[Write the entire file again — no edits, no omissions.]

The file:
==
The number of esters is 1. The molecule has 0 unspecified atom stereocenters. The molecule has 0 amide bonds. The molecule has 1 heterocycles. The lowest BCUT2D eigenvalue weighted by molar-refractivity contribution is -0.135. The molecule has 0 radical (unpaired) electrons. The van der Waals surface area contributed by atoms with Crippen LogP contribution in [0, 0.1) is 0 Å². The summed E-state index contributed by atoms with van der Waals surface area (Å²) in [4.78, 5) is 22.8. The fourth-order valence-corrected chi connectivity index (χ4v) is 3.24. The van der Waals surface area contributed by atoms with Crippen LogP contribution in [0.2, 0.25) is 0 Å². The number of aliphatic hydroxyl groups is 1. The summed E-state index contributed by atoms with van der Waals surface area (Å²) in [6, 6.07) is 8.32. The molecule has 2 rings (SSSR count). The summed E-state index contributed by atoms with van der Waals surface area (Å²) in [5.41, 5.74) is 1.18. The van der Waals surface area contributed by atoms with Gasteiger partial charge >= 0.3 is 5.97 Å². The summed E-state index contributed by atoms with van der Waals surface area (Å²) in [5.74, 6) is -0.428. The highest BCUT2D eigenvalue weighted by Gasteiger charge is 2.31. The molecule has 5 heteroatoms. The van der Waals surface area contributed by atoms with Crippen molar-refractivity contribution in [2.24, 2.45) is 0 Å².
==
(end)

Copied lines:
The number of esters is 1. The molecule has 0 unspecified atom stereocenters. The molecule has 0 amide bonds. The molecule has 1 heterocycles. The lowest BCUT2D eigenvalue weighted by molar-refractivity contribution is -0.135. The molecule has 0 radical (unpaired) electrons. The van der Waals surface area contributed by atoms with Crippen LogP contribution in [0, 0.1) is 0 Å². The summed E-state index contributed by atoms with van der Waals surface area (Å²) in [4.78, 5) is 22.8. The fourth-order valence-corrected chi connectivity index (χ4v) is 3.24. The van der Waals surface area contributed by atoms with Crippen LogP contribution in [0.2, 0.25) is 0 Å². The number of aliphatic hydroxyl groups is 1. The summed E-state index contributed by atoms with van der Waals surface area (Å²) in [6, 6.07) is 8.32. The molecule has 2 rings (SSSR count). The summed E-state index contributed by atoms with van der Waals surface area (Å²) in [5.41, 5.74) is 1.18. The van der Waals surface area contributed by atoms with Gasteiger partial charge >= 0.3 is 5.97 Å². The summed E-state index contributed by atoms with van der Waals surface area (Å²) in [5.74, 6) is -0.428. The highest BCUT2D eigenvalue weighted by Gasteiger charge is 2.31. The molecule has 5 heteroatoms. The van der Waals surface area contributed by atoms with Crippen molar-refractivity contribution in [2.24, 2.45) is 0 Å².